Tattle-taling in elementary OS is a way we can enable great features while keeping you in control of your own device. It’s also something we plan to expand even more in future updates, so stay tuned.
In a three-part series, we’ll describe the way private companies, like Apple, both properly and improperly use differential privacy tools. In a globally private system, one trusted party, whom we’ll call the curator — like Alice, above — has access to raw, private data from lots of different people.
Location-using apps submitted to AppCenter are required to use the system-wide GeoClue service for those location features. This means when an app tries to query your location, we automatically show you a prompt telling you which app and how precise of a location it’s asking for. You can choose to allow or deny.
With the Location Services settings in Security & Privacy, you can always disable Location Services for the whole system or just on a per-app basis.
elementary OS can automatically keep your temporary and trashed files tidied up. Not only does this keep your device’s storage free, it can help ensure your private data doesn’t come back to haunt you.
Today, however, the biggest risk to our privacy and our security has become the threat of unintended inferences, due to the power of increasingly widespread machine learning techniques. Once we generate data, anyone who possesses enough of it can be a threat, posing new dangers to both our privacy and our security.
Last but perhaps most importantly, the entire model of elementary AppCenter is designed to keep users safe. Every single app submitted to AppCenter for elementary OS is open source and goes through a rigorous testing process. This includes a suite of automated tests against the source code and the built binaries. Binaries are always reproducibly-built on elementary infrastructure from source, ensuring what users get is exactly what is found in the public code repo. And once an app is passing the automated testing process, a human reviews every single submission — including updates — to ensure the app does what it says, has accurate rating and release data, and follows platform requirements for security and privacy.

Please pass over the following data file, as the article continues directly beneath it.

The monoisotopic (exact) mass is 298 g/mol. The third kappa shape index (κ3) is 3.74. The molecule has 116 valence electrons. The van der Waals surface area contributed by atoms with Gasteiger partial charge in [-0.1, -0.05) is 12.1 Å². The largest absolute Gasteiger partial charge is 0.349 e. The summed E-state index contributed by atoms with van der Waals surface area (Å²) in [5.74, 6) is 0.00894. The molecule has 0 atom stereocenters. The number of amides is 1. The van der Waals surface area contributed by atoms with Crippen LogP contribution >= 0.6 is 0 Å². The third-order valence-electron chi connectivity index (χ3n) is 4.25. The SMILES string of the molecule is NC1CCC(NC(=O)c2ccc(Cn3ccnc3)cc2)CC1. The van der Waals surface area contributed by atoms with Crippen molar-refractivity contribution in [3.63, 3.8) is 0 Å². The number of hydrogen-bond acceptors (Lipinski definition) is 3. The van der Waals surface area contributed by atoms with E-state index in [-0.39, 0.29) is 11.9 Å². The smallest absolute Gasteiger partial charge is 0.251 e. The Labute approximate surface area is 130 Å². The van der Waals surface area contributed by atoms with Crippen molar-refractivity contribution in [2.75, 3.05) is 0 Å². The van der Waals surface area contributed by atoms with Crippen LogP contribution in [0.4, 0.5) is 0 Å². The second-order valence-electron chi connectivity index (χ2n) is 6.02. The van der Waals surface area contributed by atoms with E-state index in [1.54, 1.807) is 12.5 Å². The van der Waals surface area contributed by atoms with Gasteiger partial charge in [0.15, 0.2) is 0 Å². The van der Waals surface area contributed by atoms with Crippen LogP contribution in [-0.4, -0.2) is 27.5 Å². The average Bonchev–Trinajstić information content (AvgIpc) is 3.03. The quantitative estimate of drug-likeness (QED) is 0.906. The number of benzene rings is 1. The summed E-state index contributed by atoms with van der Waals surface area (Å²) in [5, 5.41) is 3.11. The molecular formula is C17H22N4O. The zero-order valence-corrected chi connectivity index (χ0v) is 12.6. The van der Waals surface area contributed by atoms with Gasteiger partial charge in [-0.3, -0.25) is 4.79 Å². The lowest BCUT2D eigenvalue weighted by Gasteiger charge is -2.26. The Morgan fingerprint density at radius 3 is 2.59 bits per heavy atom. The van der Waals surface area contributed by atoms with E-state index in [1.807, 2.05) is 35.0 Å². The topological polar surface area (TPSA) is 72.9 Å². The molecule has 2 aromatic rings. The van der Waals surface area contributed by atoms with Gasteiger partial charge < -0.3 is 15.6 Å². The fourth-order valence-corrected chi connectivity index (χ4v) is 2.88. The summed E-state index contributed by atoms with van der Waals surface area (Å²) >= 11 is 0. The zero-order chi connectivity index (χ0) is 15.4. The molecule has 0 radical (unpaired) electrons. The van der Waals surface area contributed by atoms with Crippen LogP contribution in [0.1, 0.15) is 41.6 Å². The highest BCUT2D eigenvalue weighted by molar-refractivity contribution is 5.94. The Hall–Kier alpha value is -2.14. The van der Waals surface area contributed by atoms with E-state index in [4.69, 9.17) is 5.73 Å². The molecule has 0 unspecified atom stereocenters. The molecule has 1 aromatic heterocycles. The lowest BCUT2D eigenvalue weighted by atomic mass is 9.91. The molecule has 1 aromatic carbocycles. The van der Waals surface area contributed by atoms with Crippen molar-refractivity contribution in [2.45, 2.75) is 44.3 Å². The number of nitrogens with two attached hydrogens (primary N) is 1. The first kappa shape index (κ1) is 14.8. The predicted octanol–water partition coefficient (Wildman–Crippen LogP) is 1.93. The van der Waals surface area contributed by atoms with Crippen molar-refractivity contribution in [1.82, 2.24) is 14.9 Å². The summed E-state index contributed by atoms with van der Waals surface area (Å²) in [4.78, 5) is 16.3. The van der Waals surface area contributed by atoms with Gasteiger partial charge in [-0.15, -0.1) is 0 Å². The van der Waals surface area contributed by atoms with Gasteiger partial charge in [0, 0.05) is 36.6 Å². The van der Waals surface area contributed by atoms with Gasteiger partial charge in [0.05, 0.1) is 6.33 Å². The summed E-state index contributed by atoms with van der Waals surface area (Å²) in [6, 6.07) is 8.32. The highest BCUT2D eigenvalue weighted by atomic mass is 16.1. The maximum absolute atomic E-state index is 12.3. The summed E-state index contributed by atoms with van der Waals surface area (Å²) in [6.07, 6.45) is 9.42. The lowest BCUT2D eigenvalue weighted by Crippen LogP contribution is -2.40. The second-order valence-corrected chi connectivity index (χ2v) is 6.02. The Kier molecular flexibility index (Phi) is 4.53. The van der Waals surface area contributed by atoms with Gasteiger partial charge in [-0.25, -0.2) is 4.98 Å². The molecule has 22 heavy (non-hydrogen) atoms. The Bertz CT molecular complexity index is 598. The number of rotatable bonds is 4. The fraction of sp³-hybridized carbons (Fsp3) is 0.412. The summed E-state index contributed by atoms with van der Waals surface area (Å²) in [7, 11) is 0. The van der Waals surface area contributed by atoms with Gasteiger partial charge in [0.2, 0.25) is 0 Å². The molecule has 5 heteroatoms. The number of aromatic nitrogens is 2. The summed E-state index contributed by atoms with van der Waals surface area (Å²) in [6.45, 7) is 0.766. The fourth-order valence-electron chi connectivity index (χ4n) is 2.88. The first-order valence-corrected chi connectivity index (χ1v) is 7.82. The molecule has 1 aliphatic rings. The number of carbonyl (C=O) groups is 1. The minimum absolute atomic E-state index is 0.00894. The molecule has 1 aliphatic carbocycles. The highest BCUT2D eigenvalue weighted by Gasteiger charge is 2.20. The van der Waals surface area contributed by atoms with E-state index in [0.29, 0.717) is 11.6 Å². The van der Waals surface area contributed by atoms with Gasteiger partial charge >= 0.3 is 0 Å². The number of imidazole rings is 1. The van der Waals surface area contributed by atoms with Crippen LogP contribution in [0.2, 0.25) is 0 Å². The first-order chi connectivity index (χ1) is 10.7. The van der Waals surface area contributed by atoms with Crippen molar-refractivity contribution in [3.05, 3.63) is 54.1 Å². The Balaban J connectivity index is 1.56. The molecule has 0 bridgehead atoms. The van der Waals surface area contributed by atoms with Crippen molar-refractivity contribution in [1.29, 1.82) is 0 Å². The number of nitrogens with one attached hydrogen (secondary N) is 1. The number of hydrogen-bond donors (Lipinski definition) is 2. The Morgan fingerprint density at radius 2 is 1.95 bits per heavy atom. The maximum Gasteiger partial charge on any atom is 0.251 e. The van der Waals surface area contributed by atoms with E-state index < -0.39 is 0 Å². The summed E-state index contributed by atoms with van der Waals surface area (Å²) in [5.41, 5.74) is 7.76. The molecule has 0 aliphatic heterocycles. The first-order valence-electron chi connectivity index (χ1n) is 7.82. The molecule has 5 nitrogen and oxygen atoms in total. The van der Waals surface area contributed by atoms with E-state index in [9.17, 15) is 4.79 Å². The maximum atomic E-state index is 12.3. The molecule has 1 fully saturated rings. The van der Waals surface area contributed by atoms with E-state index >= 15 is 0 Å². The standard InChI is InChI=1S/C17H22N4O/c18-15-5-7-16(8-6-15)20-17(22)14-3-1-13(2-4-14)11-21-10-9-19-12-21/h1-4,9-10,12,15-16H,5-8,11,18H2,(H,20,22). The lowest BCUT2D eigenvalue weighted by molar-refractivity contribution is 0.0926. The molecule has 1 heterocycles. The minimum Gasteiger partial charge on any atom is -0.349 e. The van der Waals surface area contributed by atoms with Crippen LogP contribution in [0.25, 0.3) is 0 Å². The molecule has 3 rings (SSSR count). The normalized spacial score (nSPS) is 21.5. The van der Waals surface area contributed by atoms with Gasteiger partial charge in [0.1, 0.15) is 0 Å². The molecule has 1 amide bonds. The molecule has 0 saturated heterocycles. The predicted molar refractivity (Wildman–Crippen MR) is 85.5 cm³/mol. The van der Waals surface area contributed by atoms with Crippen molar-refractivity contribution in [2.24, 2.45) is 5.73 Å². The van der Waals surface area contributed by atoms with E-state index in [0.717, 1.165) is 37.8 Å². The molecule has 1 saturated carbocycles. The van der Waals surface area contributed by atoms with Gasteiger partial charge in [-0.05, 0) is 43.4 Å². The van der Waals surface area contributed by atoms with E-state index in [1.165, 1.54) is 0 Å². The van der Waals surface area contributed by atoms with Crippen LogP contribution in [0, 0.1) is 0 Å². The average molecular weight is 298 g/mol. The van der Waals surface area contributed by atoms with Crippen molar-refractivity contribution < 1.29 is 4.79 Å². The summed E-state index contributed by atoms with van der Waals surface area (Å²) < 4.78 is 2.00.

This whole process is essential to ensure user privacy is protected from third parties who—whether accidentally or maliciously—might otherwise put it at risk.
elementary OS — and everything else we do — has always been completely open source, but it’s more important than ever when it comes to users’ privacy. Software must be open, auditable, and verifiable if it claims to respect your data and privacy. Companies that claim to respect your privacy and yet keep their products locked down and proprietary are not demonstrating respect for their users or confidence in their claims. Keep that in mind the next time you see a massive, proprietary tech giant buying ads about “privacy.”
Here we highlight 11 studies that we have found valuable for insights regarding how children conceptualise privacy, their (often frustrated and resigned) interactions with digital environments as they negotiate privacy, their understandings of data, and the role of parents in children’s privacy online.
You Are Not the Product
Lastly, I’d like to remind you how we can have this stance: our users are not the product of elementary. We sell a pay-what-you-want OS and facilitate the sale of pay-what-you-want apps. We don’t make advertising deals, we don’t collect or sell data, and we aren’t funded by massive tech giants. We have a direct relationship with our customers and users.
Daniel has written about this a bit more in depth:You Are Not The Product
A reminder about our stance on advertising and trackingmedium.com
By ensuring our relationship and funding model is clear and direct with users, we eliminate all business incentives to harvest data. And that’s critical in order to actually respect and defend your privacy.